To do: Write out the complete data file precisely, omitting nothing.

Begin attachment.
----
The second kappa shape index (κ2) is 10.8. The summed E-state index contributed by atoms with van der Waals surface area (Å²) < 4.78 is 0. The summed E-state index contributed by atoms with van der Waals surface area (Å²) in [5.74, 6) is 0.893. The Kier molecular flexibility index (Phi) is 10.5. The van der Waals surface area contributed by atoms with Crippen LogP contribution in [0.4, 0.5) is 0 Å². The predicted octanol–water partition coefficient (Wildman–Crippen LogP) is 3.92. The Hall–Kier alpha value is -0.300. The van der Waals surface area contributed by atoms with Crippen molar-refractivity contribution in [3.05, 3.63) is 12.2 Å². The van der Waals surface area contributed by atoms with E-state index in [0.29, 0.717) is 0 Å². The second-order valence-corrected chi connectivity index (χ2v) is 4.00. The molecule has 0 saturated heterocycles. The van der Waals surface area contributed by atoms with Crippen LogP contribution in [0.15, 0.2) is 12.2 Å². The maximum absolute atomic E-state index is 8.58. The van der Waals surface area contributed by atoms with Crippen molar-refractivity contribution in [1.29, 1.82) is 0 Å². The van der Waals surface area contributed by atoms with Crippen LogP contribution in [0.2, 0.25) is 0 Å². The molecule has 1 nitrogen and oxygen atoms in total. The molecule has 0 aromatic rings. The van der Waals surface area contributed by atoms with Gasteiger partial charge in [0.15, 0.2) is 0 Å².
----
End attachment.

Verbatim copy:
The second kappa shape index (κ2) is 10.8. The summed E-state index contributed by atoms with van der Waals surface area (Å²) < 4.78 is 0. The summed E-state index contributed by atoms with van der Waals surface area (Å²) in [5.74, 6) is 0.893. The Kier molecular flexibility index (Phi) is 10.5. The van der Waals surface area contributed by atoms with Crippen LogP contribution in [0.4, 0.5) is 0 Å². The predicted octanol–water partition coefficient (Wildman–Crippen LogP) is 3.92. The Hall–Kier alpha value is -0.300. The van der Waals surface area contributed by atoms with Crippen molar-refractivity contribution in [3.05, 3.63) is 12.2 Å². The van der Waals surface area contributed by atoms with E-state index in [0.29, 0.717) is 0 Å². The second-order valence-corrected chi connectivity index (χ2v) is 4.00. The molecule has 0 saturated heterocycles. The van der Waals surface area contributed by atoms with Crippen LogP contribution in [0.15, 0.2) is 12.2 Å². The maximum absolute atomic E-state index is 8.58. The van der Waals surface area contributed by atoms with Crippen molar-refractivity contribution in [1.29, 1.82) is 0 Å². The van der Waals surface area contributed by atoms with Crippen LogP contribution in [0.2, 0.25) is 0 Å². The molecule has 1 nitrogen and oxygen atoms in total. The molecule has 0 aromatic rings. The van der Waals surface area contributed by atoms with Gasteiger partial charge in [0.15, 0.2) is 0 Å².